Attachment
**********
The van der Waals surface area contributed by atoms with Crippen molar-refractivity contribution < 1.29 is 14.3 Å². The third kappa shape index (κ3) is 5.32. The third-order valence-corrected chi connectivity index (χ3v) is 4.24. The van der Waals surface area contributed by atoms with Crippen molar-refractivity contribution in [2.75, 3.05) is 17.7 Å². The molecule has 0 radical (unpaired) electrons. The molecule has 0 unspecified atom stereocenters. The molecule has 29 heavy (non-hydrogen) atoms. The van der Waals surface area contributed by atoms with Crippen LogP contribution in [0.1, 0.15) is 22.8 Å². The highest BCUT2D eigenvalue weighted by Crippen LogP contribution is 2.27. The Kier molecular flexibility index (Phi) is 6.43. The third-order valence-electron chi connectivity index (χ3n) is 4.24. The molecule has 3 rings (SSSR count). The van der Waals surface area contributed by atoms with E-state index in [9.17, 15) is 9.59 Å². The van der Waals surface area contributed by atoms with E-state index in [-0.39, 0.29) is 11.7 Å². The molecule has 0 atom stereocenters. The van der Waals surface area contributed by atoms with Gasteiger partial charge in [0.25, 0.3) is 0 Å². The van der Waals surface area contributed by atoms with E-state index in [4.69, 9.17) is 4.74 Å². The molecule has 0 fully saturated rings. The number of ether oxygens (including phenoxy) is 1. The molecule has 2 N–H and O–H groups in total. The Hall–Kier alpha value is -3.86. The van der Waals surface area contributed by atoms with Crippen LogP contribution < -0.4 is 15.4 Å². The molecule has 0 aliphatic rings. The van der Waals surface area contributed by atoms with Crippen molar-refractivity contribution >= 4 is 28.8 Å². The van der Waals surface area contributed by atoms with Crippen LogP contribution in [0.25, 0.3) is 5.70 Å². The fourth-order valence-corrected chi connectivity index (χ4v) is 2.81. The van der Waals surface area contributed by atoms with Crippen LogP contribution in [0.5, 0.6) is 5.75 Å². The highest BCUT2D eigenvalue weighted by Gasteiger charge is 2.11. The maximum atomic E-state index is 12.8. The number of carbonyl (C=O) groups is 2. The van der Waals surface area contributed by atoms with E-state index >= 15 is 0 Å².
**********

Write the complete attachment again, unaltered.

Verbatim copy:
The van der Waals surface area contributed by atoms with Crippen molar-refractivity contribution < 1.29 is 14.3 Å². The third kappa shape index (κ3) is 5.32. The third-order valence-corrected chi connectivity index (χ3v) is 4.24. The van der Waals surface area contributed by atoms with Crippen molar-refractivity contribution in [2.75, 3.05) is 17.7 Å². The molecule has 0 radical (unpaired) electrons. The molecule has 0 unspecified atom stereocenters. The molecule has 29 heavy (non-hydrogen) atoms. The van der Waals surface area contributed by atoms with Crippen LogP contribution in [0.1, 0.15) is 22.8 Å². The highest BCUT2D eigenvalue weighted by Crippen LogP contribution is 2.27. The Kier molecular flexibility index (Phi) is 6.43. The third-order valence-electron chi connectivity index (χ3n) is 4.24. The molecule has 3 rings (SSSR count). The van der Waals surface area contributed by atoms with E-state index in [9.17, 15) is 9.59 Å². The van der Waals surface area contributed by atoms with E-state index in [-0.39, 0.29) is 11.7 Å². The molecule has 0 atom stereocenters. The van der Waals surface area contributed by atoms with Gasteiger partial charge in [0.25, 0.3) is 0 Å². The van der Waals surface area contributed by atoms with E-state index in [4.69, 9.17) is 4.74 Å². The molecule has 0 fully saturated rings. The number of ether oxygens (including phenoxy) is 1. The molecule has 2 N–H and O–H groups in total. The Hall–Kier alpha value is -3.86. The van der Waals surface area contributed by atoms with Crippen LogP contribution < -0.4 is 15.4 Å². The molecule has 0 aliphatic rings. The van der Waals surface area contributed by atoms with Crippen molar-refractivity contribution >= 4 is 28.8 Å². The van der Waals surface area contributed by atoms with Crippen LogP contribution in [0.25, 0.3) is 5.70 Å². The fourth-order valence-corrected chi connectivity index (χ4v) is 2.81. The van der Waals surface area contributed by atoms with Crippen LogP contribution in [0.5, 0.6) is 5.75 Å². The highest BCUT2D eigenvalue weighted by Gasteiger charge is 2.11. The maximum atomic E-state index is 12.8. The number of carbonyl (C=O) groups is 2. The van der Waals surface area contributed by atoms with E-state index >= 15 is 0 Å².